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2016 Tooth Fairy Resolution: Watch out for the Hidden Sugars

January 10, 2016


It is that time of the year where we start to think about what the New Year has in store for us and what we would like to accomplish in 2016. Resolutions encourage us to go beyond what we have been doing so far and challenge ourselves in ways we never thought we could.

While you may have your own resolutions you want to achieve, why not try adding some New Year resolutions for your teeth into the mix? Healthier teeth can lead to a brighter smile and smiling more puts you and the people around you in a happier mood. Hidden sugars can affect our oral health and smile so it is important to know how to enjoy treats without putting our oral health at risk.

A study in 2014 confirmed a direct link between the amount of sugar a person eats and the amount of tooth decay they have.

It comes as no surprise that chocolate, fizzy drinks and sweet treats are full of added sugar and bad for our teeth. Every time we eat or drink anything sugary, the sugar reacts with the plaque in our mouth which in turn produces harmful acids that can damage our teeth. Although it may not be immediately obvious, there are certain products to look out for that can contribute to dental decay.

What’s my daily sugar allowance?suga2

There are two types of sugar – naturally occurring sugar like lactose in milk and added sugar, which includes table sugar (sucrose) as well as concentrated sources such as fruit juice.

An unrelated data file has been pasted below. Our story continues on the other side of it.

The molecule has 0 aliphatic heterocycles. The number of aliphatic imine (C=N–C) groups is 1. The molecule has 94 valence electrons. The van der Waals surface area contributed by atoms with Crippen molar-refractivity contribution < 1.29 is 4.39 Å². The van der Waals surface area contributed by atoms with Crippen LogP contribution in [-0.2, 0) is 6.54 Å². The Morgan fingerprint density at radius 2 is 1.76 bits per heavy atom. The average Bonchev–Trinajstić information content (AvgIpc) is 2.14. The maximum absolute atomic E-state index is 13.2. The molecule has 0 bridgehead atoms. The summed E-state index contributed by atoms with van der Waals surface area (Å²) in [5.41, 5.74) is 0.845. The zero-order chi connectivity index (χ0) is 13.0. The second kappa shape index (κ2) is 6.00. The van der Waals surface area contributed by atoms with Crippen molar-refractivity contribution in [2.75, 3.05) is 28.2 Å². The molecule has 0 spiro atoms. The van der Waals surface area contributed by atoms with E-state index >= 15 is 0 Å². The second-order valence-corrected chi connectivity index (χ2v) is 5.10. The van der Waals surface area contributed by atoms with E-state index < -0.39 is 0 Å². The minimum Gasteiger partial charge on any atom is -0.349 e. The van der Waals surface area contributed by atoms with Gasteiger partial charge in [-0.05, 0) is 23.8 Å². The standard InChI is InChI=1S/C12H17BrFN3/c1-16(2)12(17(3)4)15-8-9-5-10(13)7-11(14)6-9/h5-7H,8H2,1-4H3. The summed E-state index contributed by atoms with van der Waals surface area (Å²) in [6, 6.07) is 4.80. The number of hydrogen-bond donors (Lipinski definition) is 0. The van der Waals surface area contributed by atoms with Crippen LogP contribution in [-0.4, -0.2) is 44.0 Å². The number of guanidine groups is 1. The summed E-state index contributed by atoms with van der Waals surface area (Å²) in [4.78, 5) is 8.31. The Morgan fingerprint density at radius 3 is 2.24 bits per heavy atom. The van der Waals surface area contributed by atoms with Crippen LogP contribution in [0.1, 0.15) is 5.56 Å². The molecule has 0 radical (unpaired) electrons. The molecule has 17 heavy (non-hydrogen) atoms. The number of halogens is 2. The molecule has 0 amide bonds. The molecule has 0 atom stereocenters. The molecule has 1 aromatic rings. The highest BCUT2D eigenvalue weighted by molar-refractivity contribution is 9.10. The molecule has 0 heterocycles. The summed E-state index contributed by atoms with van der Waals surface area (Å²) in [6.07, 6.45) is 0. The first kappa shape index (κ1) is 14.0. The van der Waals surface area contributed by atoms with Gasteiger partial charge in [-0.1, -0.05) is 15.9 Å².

The new recommendations from the World Health Organisation (WHO) and the UK’s official nutrition advisors are that only 5% of your daily calorie intake should consist of added, or ‘free’ sugars. This equates to approximately five-six teaspoons (25g) for women and seven-eight teaspoons (35g) of sugar for men.

Spot the hidden sugar

Low-fat and ‘diet’ foods often contain extra sugar to help improve their taste and palatability and to add bulk and texture in the place of fat. Even savoury foods, like ready-made soups and sauces (eg. ketchup) may contain added sugar. A can of soft drink, on average, contains the equivalent of seven teaspoons of sugar. The natural sugar in some fruit, including apples, has increased as new varieties (including Pink Lady, Fuji and Jazz) are bred to satisfy our desire for greater sweetness.


Look on the label

Discover how much sugar is in your food by doing these simple checks:

Ø     Look at the ‘carbs as sugars’ on the nutrition panel – this includes both natural and added sugars; less than 5g per 100g is low, more than 15g per 100g is high.hidden-sugar-label

Ø     Check the ingredients list for anything ending in ‘ose’ (glucose, sucrose, fructose, lactose, maltose) – these are all forms of sugar, as are honey, agave, molasses and syrups like corn and rice syrup. The higher up the ingredients list, the more sugar the product contains.

Ways to cut down on Sugar